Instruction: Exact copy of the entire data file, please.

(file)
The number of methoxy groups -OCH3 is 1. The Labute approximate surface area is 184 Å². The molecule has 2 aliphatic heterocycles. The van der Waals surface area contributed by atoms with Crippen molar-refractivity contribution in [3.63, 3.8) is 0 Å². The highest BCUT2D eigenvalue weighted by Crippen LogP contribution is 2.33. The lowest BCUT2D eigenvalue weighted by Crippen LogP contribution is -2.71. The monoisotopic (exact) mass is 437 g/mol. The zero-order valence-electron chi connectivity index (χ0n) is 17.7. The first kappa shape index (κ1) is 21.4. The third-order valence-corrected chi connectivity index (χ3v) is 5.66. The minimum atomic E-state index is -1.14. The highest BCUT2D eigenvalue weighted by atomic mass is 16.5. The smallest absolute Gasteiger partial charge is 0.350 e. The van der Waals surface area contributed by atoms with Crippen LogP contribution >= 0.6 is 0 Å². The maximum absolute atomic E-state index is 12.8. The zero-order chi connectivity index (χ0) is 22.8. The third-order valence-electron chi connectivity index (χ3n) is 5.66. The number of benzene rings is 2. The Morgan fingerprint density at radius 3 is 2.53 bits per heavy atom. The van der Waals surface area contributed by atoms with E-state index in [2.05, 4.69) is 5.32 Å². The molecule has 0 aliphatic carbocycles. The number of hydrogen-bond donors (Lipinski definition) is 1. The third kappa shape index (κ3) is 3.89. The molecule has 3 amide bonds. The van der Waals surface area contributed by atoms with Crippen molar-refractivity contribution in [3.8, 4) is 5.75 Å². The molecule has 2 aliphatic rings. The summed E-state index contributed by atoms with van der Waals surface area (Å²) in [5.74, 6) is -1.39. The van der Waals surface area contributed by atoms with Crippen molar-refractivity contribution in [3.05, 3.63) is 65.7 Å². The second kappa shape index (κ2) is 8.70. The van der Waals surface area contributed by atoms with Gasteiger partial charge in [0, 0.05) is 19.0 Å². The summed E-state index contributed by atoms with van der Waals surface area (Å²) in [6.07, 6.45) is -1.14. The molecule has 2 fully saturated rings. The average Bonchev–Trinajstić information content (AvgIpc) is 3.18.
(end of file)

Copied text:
The number of methoxy groups -OCH3 is 1. The Labute approximate surface area is 184 Å². The molecule has 2 aliphatic heterocycles. The van der Waals surface area contributed by atoms with Crippen molar-refractivity contribution in [3.63, 3.8) is 0 Å². The highest BCUT2D eigenvalue weighted by Crippen LogP contribution is 2.33. The lowest BCUT2D eigenvalue weighted by Crippen LogP contribution is -2.71. The monoisotopic (exact) mass is 437 g/mol. The zero-order valence-electron chi connectivity index (χ0n) is 17.7. The first kappa shape index (κ1) is 21.4. The third-order valence-corrected chi connectivity index (χ3v) is 5.66. The minimum atomic E-state index is -1.14. The highest BCUT2D eigenvalue weighted by atomic mass is 16.5. The smallest absolute Gasteiger partial charge is 0.350 e. The van der Waals surface area contributed by atoms with Crippen LogP contribution >= 0.6 is 0 Å². The maximum absolute atomic E-state index is 12.8. The zero-order chi connectivity index (χ0) is 22.8. The third-order valence-electron chi connectivity index (χ3n) is 5.66. The number of benzene rings is 2. The Morgan fingerprint density at radius 3 is 2.53 bits per heavy atom. The van der Waals surface area contributed by atoms with E-state index in [2.05, 4.69) is 5.32 Å². The molecule has 0 aliphatic carbocycles. The number of hydrogen-bond donors (Lipinski definition) is 1. The third kappa shape index (κ3) is 3.89. The molecule has 3 amide bonds. The van der Waals surface area contributed by atoms with Crippen molar-refractivity contribution in [3.8, 4) is 5.75 Å². The molecule has 2 aliphatic rings. The summed E-state index contributed by atoms with van der Waals surface area (Å²) in [5.74, 6) is -1.39. The van der Waals surface area contributed by atoms with Crippen molar-refractivity contribution in [3.05, 3.63) is 65.7 Å². The second kappa shape index (κ2) is 8.70. The van der Waals surface area contributed by atoms with Gasteiger partial charge in [0, 0.05) is 19.0 Å². The summed E-state index contributed by atoms with van der Waals surface area (Å²) in [6.07, 6.45) is -1.14. The molecule has 2 fully saturated rings. The average Bonchev–Trinajstić information content (AvgIpc) is 3.18.